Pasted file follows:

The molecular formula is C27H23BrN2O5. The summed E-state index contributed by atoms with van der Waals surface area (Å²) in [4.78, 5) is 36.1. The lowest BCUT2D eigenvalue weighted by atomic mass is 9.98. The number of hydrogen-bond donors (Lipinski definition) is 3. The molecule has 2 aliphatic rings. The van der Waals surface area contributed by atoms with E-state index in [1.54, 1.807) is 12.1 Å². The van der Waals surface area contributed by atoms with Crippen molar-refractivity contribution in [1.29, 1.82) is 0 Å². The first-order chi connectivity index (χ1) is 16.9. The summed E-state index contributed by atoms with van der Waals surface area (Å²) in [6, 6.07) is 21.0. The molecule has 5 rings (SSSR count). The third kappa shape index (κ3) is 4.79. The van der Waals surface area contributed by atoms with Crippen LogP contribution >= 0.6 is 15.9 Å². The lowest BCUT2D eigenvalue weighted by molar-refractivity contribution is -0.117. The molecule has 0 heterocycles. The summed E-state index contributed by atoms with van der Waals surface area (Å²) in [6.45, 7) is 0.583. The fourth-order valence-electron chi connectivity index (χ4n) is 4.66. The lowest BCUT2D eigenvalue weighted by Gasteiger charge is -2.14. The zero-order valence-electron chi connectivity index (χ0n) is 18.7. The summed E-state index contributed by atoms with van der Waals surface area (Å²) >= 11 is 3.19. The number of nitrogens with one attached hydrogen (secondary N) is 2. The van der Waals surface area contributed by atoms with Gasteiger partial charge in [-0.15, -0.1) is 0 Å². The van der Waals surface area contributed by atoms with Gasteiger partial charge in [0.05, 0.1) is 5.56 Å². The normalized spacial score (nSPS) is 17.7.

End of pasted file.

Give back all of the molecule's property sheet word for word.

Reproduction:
The molecular formula is C27H23BrN2O5. The summed E-state index contributed by atoms with van der Waals surface area (Å²) in [4.78, 5) is 36.1. The lowest BCUT2D eigenvalue weighted by atomic mass is 9.98. The number of hydrogen-bond donors (Lipinski definition) is 3. The molecule has 2 aliphatic rings. The van der Waals surface area contributed by atoms with E-state index in [1.54, 1.807) is 12.1 Å². The van der Waals surface area contributed by atoms with Crippen molar-refractivity contribution in [1.29, 1.82) is 0 Å². The first-order chi connectivity index (χ1) is 16.9. The summed E-state index contributed by atoms with van der Waals surface area (Å²) in [6, 6.07) is 21.0. The molecule has 5 rings (SSSR count). The third kappa shape index (κ3) is 4.79. The van der Waals surface area contributed by atoms with Crippen LogP contribution >= 0.6 is 15.9 Å². The lowest BCUT2D eigenvalue weighted by molar-refractivity contribution is -0.117. The molecule has 0 heterocycles. The summed E-state index contributed by atoms with van der Waals surface area (Å²) in [6.45, 7) is 0.583. The fourth-order valence-electron chi connectivity index (χ4n) is 4.66. The lowest BCUT2D eigenvalue weighted by Gasteiger charge is -2.14. The zero-order valence-electron chi connectivity index (χ0n) is 18.7. The summed E-state index contributed by atoms with van der Waals surface area (Å²) >= 11 is 3.19. The number of nitrogens with one attached hydrogen (secondary N) is 2. The van der Waals surface area contributed by atoms with Gasteiger partial charge in [-0.15, -0.1) is 0 Å². The van der Waals surface area contributed by atoms with Gasteiger partial charge in [0.05, 0.1) is 5.56 Å². The normalized spacial score (nSPS) is 17.7.